The term "hot chips" used to mean processors that pushed the performance envelope. Today, when even the pokiest PCs clock in at more than 1.0 GHz, it mostly means notebooks that threaten to singe one's thighs and desktops outfitted with screaming cooling fans. Recently, this burning issue of discomforting
proportions has moved both Intel and AMD to take decisive action. The fallout will soon result in the biggest changes to microprocessor product lineups VARs will have at their disposal since the first Pentium was introduced in 1993.
I'm talking about the move to multicore chips, which will place two (or, in several years' time, four) complete CPUs on a single semiconductor die.
Intel dropped the first shoe in May, when it told attendees at its Spring Analysts meeting that all of its future microprocessor development (except for the upcoming Prescott) will be multicore. Processors for both desktops and servers will ship in volume in 2005. AMD weighed in a month later, tipping plans to release multicore Opterons and Athlons next year. (Let's note that IBM actually beat everyone to the multicore punch. It rolled out a dual-core Power 4 processor, for use in its RISC servers, in 2001.)
That shift isn't coming about by choice, but by necessity, however. It costs roughly $32 in bills-of-materials parts for a systems builder to cool an 80-watt (W) processor. (A power supply, voltage regulator and capacitor come in at $20 to $25. The heat sink and fan tack on an additional $10.)
When Intel found that its in-the-works Tejas processor would have drawn upward of 100 W, which would have forced the use of more expensive cooling solutions, it decided to pull the plug and move to multicore.
The benefits are obvious. A processor with dual 2.0-GHz cores can deliver performance not all that different from a single-core 3.5-GHz part. More important, the dual-core device holds down power dissipation to a figure closer to that of a standalone 2.0-GHz CPU than a 3.5-GHz chip. So processing throughput effectively doubles for not a whole lot more power.
Moving forward, power-dissipation specs will be just as important as clock speed in picking a processor. A key executive at AMD agrees.
"As we develop our plans around multicore, power is a major consideration in what we're doing," says Kevin Knox, AMD's director of worldwide enterprise business development.
Knox sees power as a front-line issue for customers, pointing to his recent trip to New York's Wall Street. "It was amazing how many people were talking to me about power," he says.
Concerns are three-pronged. "First, they want to lower their power costs," Knox says. "Second, data centers are becoming more crowded, and expansion in New York is pretty expensive. The final issue is these guys have racks of blade servers, and they can't populate the racks because they can't get enough power in there."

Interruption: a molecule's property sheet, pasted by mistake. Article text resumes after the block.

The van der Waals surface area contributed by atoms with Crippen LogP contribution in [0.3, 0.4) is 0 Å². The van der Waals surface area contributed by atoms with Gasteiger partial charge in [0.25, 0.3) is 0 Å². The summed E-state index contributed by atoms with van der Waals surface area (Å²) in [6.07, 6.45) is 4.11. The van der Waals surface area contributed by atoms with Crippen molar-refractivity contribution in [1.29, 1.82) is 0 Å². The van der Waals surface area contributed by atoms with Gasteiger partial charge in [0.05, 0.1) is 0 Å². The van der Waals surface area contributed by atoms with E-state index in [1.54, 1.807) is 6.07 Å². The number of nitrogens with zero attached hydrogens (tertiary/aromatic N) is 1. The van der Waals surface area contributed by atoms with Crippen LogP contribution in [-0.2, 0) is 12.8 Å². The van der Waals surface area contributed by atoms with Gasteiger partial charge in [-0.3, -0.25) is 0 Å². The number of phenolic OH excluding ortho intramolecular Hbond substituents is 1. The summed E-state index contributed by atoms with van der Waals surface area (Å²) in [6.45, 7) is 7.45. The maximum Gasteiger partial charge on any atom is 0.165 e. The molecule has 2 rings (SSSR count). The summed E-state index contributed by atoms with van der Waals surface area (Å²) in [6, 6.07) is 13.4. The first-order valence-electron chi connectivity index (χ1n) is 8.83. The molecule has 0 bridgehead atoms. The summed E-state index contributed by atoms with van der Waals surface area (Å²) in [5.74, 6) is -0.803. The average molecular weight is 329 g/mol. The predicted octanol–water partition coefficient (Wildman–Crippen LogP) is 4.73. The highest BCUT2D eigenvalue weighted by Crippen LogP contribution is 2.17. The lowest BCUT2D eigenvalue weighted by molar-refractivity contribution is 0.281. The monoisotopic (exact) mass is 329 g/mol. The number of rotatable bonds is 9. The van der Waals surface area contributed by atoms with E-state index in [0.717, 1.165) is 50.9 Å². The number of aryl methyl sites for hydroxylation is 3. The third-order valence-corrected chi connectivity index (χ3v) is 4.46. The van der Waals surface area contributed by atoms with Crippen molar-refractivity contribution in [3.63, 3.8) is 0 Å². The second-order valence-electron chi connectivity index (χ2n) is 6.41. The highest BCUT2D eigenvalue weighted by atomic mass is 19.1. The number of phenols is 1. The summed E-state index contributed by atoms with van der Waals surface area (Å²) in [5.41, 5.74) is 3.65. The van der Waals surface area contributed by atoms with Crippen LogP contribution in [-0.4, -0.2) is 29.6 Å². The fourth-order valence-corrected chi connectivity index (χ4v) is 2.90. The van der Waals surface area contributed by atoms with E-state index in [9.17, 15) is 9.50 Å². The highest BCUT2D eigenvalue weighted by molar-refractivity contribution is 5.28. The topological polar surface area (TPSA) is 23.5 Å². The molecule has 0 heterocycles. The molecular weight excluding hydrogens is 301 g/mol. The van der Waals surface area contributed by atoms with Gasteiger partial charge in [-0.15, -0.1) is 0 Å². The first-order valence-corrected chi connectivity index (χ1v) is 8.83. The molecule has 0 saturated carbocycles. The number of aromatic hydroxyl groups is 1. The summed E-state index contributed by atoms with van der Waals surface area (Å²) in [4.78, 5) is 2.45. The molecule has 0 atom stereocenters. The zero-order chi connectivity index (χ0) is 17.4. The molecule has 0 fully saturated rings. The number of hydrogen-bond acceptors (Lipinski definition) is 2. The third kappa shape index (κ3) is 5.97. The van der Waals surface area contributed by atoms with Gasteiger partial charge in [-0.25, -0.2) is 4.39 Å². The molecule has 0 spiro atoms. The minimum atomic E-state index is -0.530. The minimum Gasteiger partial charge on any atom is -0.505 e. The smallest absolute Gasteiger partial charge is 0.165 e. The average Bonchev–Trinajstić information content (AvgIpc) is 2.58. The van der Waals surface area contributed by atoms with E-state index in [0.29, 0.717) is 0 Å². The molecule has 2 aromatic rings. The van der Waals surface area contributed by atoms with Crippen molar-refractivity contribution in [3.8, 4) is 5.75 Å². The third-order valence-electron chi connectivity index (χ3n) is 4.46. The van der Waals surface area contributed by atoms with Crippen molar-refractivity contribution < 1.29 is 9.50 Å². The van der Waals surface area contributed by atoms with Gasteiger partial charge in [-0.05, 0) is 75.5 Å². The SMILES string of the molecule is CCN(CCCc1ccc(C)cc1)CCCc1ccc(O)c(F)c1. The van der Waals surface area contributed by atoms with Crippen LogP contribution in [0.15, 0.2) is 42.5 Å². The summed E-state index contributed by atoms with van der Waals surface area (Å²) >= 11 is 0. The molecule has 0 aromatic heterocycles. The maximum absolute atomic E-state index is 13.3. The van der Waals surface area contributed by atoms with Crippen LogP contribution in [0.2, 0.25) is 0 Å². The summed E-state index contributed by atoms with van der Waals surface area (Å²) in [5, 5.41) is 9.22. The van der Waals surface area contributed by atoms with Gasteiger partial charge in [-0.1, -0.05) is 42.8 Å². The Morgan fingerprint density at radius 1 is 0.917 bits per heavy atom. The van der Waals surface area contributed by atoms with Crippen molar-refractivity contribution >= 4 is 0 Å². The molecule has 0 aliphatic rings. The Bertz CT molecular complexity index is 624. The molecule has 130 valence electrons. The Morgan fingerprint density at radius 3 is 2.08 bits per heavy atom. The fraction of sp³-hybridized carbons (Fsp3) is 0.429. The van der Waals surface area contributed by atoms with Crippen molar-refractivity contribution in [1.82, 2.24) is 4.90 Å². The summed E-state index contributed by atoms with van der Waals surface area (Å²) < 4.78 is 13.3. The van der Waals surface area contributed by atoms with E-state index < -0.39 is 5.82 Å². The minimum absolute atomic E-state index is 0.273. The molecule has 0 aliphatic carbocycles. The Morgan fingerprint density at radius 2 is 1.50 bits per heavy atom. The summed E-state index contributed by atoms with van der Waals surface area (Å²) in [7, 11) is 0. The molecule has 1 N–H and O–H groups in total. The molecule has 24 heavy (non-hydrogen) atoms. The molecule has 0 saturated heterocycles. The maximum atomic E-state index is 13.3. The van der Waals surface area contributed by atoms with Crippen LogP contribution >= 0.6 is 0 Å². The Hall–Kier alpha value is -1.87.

Putting a lid on server wattage could encourage Knox's customers to stuff more systems in those racks, which he says are often only 25 percent full.
An additional technological angle that will help AMD and Intel rein in power is a transition now under way in the semiconductor industry, where fabrication technology is moving from 130 nm to
90 nm. The numbers refer to the width of the lines etched on the chips; the tinier lines require less power to push electrons through. Intel has already shipped its first 90-nm processors, and AMD expects to do the same later this year.
In big-think terms, the move to multicore means that parallelism will become the dominant architectural construct of tomorrow's computers. In parallel setups, monolithic software applications are broken up into multiple instruction streams. If these streams can be run simultaneously--and they can be if there are no data dependencies (i.e., if one stream doesn't have to wait for the results of another)--then the overall execution speed of an app can be greatly increased.
Today, computers make use of what's called logical parallelism. Most PCs have only one processor. However, the operating system can turn that single resource into multiple, virtual processors. Indeed, several years ago Intel coined the term "hyperthreading" to describe applications where multiple threads of software can be run simultaneously on one processor. Both Windows and Linux have since been outfitted with support for hyperthreading.
Clearly, hyperthreading enables virtual parallelism. Just as obviously, if software can dole out instruction streams to multiple virtual processors, that code should be equally adept at routing those streams to multiple physical cores (a.k.a. multicore processors).
That's probably why at its recent analysts meeting, Intel said it sees hyperthreading as the first step toward multicore operation. In theory, at least, the transition should be smooth.
For now, as the summer heat continues to swell, think cool chips.